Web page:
UBC Theses and Dissertations
Diagnosis of headwater sediment dynamics in Nepal’s middle mountains: implications for land management Carver, Martin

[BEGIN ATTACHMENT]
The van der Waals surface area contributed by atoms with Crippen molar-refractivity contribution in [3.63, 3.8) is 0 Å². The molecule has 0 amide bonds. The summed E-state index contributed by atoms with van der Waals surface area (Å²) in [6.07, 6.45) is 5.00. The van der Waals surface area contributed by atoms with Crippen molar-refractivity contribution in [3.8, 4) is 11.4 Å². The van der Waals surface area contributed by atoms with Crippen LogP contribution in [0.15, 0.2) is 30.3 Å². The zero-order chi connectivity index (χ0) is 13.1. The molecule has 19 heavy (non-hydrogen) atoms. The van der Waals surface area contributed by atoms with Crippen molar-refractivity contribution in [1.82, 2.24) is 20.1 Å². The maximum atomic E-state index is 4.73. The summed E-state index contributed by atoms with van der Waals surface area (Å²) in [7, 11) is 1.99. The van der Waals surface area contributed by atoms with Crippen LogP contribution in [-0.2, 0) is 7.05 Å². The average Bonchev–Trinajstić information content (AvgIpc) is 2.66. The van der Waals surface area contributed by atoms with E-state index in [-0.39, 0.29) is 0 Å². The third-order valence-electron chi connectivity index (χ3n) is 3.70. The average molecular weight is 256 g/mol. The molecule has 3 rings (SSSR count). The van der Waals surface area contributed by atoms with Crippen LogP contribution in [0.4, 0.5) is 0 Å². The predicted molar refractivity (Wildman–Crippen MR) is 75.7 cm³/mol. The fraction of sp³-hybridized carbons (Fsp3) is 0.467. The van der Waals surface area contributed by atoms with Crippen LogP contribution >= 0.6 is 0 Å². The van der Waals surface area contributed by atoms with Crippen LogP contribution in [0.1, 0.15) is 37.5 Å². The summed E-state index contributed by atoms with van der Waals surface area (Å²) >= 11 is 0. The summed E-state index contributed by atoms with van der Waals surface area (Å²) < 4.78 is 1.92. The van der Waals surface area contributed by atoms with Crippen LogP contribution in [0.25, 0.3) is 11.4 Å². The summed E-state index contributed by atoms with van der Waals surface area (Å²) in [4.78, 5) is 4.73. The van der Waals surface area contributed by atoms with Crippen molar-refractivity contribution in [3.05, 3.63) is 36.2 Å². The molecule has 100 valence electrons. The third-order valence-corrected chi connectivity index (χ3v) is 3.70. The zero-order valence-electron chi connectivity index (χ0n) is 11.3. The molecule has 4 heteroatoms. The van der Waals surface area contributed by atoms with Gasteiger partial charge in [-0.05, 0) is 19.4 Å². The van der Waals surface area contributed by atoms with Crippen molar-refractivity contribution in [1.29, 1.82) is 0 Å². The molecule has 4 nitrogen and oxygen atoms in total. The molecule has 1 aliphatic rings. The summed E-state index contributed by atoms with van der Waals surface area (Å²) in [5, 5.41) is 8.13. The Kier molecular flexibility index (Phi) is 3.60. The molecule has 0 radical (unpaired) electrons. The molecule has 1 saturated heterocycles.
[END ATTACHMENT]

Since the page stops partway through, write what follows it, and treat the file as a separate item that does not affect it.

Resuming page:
An evaluation of headwater erosion and sediment dynamics was carried out to assess the health of the Middle Mountain agricultural system in Nepal. Controversial statements predicting this system's imminent demise and identifying Middle Mountain farming practices as major contributors to downstream sedimentation and flooding have long been promoted and have suggested the following research hypothesis: soil and sediment dynamics and the indigenous management techniques within headwater Middle Mountains basins do not indicate a deterioration in the health of the agricultural system. Three questions were addressed in this research. What are the main controls on normal-regime erosion? How effective is the system of indigenous management at modifying sediment dynamics? What do headwater sediment budgets (erosion, storage, and yield) reveal about the health of the agricultural system? Answers to these questions are suggested and development initiatives proposed. Intensive monitoring was carried out during 1992-1994 within nested basins ranging in size from 72 to 11 141 ha. Variation of storm-period variables in time and space was assessed using five recording rain gauges and a network of up to fifty 24-hour gauges. Surface erosion was measured from five erosion plots on steep bari (rainfed cultivated land). Suspended sediment behaviour was examined through event sampling at seven hydrometric stations. Basin sediment yield was determined for three of these nested basins. Sediment storage was assessed using accumulation pins in khet fields (irrigated cultivated land), khet canals, and bari ditches and through erosion and channel surveys. An annual average of 77 storms were identified over the three-year period with 3.5% of these delivering more than 30 mm total rainfall and a peak 10-minute rainfall intensity of more than 50 mm/h. About 1/3 of all storms regardless of magnitude occurred during the pre-monsoon season. Pre-monsoon and monsoon storms delivered equivalent high-intensity short-term rainfall disputing the hypothesis that it is a higher rainfall intensity in the pre-monsoon season which causes an elevated sediment regime during that season. Total storm rainfall was significantly higher during the monsoon season whereas the period without rain before a storm begins was longer for pre-monsoon storms. The source of suspended sediment was found to vary with season and spatial scale. During the pre-monsoon season, surface erosion from bari was severe when high-intensity rain fell on bare ground. Indigenous farming practices were found to be effective at limiting surface erosion except during the pre-monsoon season when targeted intervention may be useful. During the pre-monsoon season, nutrient loss from headwater basins due to sediment export was at its highest. Severely degraded land remained bare throughout the rainy season, producing sediment at an elevated rate and in relation to total rainfall. The onset of the monsoon season reduced this bari source markedly due to the complete development of a vegetative cover under conventional management. The pre-monsoon-season surface-erosion mechanism of sediment production was replaced with scale-dependent mechanisms resulting from the higher total rainfall of monsoon-season storms. Within the steep terraced hillslopes, the capacity of runoff ditches was more often exceeded resulting in episodic-regime rilling, gullying, and in some instances, terrace failure. When sufficiently heavy and widespread, monsoon storm rainfall led also to stream discharge high enough to damage riparian areas and the system of irrigation dams. The farmers alter the sediment regimes profoundly and their management activities reduce soil loss collectively over all spatial scales. Sediment budgets reveal that a significant component of the sediment produced in the study basin (5.3 km2) was recaptured (35% to 50%) because of these indigenous farming practices. Objective calibration of indigenous knowledge showed it to be well founded but inconsistent. Farmers practise techniques which are well adapted to this environment reflecting their stated receptiveness to innovation and outside support. The detailed measurements show that the important controls on erosion are variable temporally and spatially over scales too small to be considered by conventional monitoring programs in these environments. Spatial differences in rainfall delivery, hysteresis effects, variability in land-surface response, and management activities conspire to yield sediment dynamics which are difficult or impossible to quantify with typical limited monitoring. Site-specific opportunities for investigation should be exploited and a high degree of uncertainty be anticipated. Management recommendations focus on two topics. An improved vegetative cover during the pre-monsoon season is required to reduce soil erosion during that period. Greater retention of these nutrient-rich soils would directly benefit the upland farmer. Rehabilitation of degraded lands and the halting or reversing of further degradation would benefit all farmers by providing a greater land base for biomass production especially in light of an increasing population. Both strategies would benefit hydropower developments by limiting reservoir sedimentation. Above all, proposed changes should enhance - not undermine - indigenous management. Current soil dynamics may be sustainable but it is unlikely that they can remain so in the future under the increased landuse intensification that may be necessary with projected population increases unless support is provided strategically from outside sources. Working with the farmers to develop techniques to improve their ability to recapture previously-eroded soil is a useful area of applied research. The high degree of skill and adaptability of the farmers within this environment suggest that carefully designed intervention which targets vulnerable aspects of the agricultural system while not undermining the present methods have a reasonable likelihood for success.